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Oil palm in Africa

Lacan X., Rafflegeau S., Feintrenie L.. 2015. Bogota : FEDEPALMA, 1 p.. Conferencia Internacional sobre Palma de Aceite. 18, 2015-09-22/2015-09-25, Cartagena de Indias (Colombie).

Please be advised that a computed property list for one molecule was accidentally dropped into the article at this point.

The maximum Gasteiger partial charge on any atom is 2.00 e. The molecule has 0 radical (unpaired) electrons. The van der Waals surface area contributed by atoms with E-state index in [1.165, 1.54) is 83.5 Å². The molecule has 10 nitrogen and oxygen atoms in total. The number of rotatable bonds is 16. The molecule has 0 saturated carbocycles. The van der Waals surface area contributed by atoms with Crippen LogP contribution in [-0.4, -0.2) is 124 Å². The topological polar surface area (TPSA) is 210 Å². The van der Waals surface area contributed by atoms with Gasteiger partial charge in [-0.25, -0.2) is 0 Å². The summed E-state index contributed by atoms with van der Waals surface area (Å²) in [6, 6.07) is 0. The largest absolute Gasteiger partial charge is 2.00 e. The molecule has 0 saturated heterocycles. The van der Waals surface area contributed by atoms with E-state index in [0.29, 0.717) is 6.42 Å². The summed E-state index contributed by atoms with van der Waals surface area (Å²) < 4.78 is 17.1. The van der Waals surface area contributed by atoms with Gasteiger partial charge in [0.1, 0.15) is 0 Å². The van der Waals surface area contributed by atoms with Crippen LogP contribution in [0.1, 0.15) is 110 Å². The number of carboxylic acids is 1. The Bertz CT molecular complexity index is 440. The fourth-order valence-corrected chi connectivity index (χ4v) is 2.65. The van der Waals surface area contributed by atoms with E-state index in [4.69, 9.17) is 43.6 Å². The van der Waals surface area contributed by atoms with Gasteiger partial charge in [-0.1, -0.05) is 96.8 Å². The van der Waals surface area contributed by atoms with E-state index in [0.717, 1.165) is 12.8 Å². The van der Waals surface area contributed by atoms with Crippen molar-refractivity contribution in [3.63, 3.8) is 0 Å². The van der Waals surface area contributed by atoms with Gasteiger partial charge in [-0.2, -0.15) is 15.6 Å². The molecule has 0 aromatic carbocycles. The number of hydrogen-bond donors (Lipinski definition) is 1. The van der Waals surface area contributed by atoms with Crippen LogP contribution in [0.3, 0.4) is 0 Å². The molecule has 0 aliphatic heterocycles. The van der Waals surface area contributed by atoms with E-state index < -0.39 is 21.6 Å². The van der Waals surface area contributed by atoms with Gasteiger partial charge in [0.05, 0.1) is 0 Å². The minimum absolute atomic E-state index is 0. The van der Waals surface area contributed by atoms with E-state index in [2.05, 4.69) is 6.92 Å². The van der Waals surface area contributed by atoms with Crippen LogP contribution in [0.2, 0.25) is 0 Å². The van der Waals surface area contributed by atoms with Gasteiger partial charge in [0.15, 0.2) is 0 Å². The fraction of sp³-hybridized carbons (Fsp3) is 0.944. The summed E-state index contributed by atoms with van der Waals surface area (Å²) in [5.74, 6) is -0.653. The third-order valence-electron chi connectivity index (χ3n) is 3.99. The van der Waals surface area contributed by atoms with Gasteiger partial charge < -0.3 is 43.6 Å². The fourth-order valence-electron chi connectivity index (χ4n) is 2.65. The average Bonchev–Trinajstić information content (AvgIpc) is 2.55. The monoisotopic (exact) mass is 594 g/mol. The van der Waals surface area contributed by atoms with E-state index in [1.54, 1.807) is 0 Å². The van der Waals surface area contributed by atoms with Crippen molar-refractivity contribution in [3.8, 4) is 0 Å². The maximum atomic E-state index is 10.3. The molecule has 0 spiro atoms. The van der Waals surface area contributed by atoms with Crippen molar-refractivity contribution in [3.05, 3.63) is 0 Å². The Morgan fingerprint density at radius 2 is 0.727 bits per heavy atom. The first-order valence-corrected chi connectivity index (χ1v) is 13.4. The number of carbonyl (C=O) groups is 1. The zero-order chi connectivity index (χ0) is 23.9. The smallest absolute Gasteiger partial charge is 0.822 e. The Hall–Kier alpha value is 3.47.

Palm oil demand is particularly strong in Africa, where people used to eat both refined and ¿red¿ oil palm. Population is increasing dramatically: 4 billion people are expected in 2100 of which 750 million in Nigeria. Undernourishment is concerning 20% of the population. As African oils and fats balance is in deficit,4 million tons of palm oil are already imported per year. Oil palm appears as a major solution to feed African people (best yield of energy per ha, high nutrition value of red oil palm) and to employ people (biggest quantity of labor work per ton of oil).Despite the lack of accurate data from smallholder sector, Oil palm area is estimated at 4,5 million ha of which 2/3 in Nigeria. More than 80% of oil palm area is controlled by smallholders, including family farms. They produce oil palm bunches in traditional ¿wild groves¿ (dura palm trees widely spaced within agroforestry or annual crops systems) and in small-scale oil palm plantations (tenera and open pollinated progenies: unselected planting material),properly spaced but often poorly maintained (pruning, weeding, fertilizing). Most of smallholders are facing high cost of inputs, poor access to loans, advice, planting material, fertilizer, working tools. Smallholders bunches are processed both in industrial mills and in artisanal small-scale mills (manual or motorized), producing artisanal red oil used for human alimentation and soap industry, but not refinable. Small scale process allow oil palm development far away from industrial mills and thus can be considered as socially and economically sustainable even with its poor oil extraction rate. Agro-industrial interests in Africa are growing since the 2000s. They are meeting government strategy: large-scale investments are setting up in many countries, often including small holders' development schemes and sustainability procedures. 800.000 ha of concessions for oil palm were recently acquired in Central Africa by international and local companies. In Liberia, 700.000 ha were awarded or reassigned between 2008-2010, all of which now owned by Southeast Asian companies. Ivory Coast is setting up a new development plan of 200.000 ha for the next ten years, 57%by agro-industry and 43% by smallholders. Nigeria is facing a huge challenge to reduce yield gap with all its ¿wild groves¿ area. Initiative towards more sustainable and inclusive oil palm production are taken, reviewing land tenure to enhance land availability for agriculture, taking into account customary rights and historical occupation of land. New agronomical managements adapted for industrial plantations and for smallholdings, associated with improved planting material give part of the solution. (Texte intégral)

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